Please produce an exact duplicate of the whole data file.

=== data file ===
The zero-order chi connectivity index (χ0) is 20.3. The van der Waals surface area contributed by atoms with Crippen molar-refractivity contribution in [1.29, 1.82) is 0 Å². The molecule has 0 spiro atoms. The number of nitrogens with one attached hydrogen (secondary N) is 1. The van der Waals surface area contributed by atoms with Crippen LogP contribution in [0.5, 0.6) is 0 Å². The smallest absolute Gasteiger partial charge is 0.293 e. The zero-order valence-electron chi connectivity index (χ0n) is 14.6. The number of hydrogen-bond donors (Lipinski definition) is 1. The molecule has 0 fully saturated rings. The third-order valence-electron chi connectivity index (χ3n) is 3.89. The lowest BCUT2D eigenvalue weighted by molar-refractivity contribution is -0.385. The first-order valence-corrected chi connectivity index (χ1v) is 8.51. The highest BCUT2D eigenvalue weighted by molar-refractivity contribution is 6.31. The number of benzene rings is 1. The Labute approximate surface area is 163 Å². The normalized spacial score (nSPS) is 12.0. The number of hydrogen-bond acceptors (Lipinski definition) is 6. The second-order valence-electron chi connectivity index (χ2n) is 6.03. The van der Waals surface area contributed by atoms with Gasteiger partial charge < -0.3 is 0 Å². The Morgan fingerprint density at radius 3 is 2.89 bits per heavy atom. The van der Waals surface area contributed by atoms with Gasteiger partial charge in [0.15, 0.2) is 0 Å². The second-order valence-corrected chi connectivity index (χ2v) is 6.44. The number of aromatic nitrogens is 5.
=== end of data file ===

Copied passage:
The zero-order chi connectivity index (χ0) is 20.3. The van der Waals surface area contributed by atoms with Crippen molar-refractivity contribution in [1.29, 1.82) is 0 Å². The molecule has 0 spiro atoms. The number of nitrogens with one attached hydrogen (secondary N) is 1. The van der Waals surface area contributed by atoms with Crippen LogP contribution in [0.5, 0.6) is 0 Å². The smallest absolute Gasteiger partial charge is 0.293 e. The zero-order valence-electron chi connectivity index (χ0n) is 14.6. The number of hydrogen-bond donors (Lipinski definition) is 1. The molecule has 0 fully saturated rings. The third-order valence-electron chi connectivity index (χ3n) is 3.89. The lowest BCUT2D eigenvalue weighted by molar-refractivity contribution is -0.385. The first-order valence-corrected chi connectivity index (χ1v) is 8.51. The highest BCUT2D eigenvalue weighted by molar-refractivity contribution is 6.31. The number of benzene rings is 1. The Labute approximate surface area is 163 Å². The normalized spacial score (nSPS) is 12.0. The number of hydrogen-bond acceptors (Lipinski definition) is 6. The second-order valence-electron chi connectivity index (χ2n) is 6.03. The van der Waals surface area contributed by atoms with Gasteiger partial charge < -0.3 is 0 Å². The Morgan fingerprint density at radius 3 is 2.89 bits per heavy atom. The van der Waals surface area contributed by atoms with Gasteiger partial charge in [0.15, 0.2) is 0 Å². The second-order valence-corrected chi connectivity index (χ2v) is 6.44. The number of aromatic nitrogens is 5.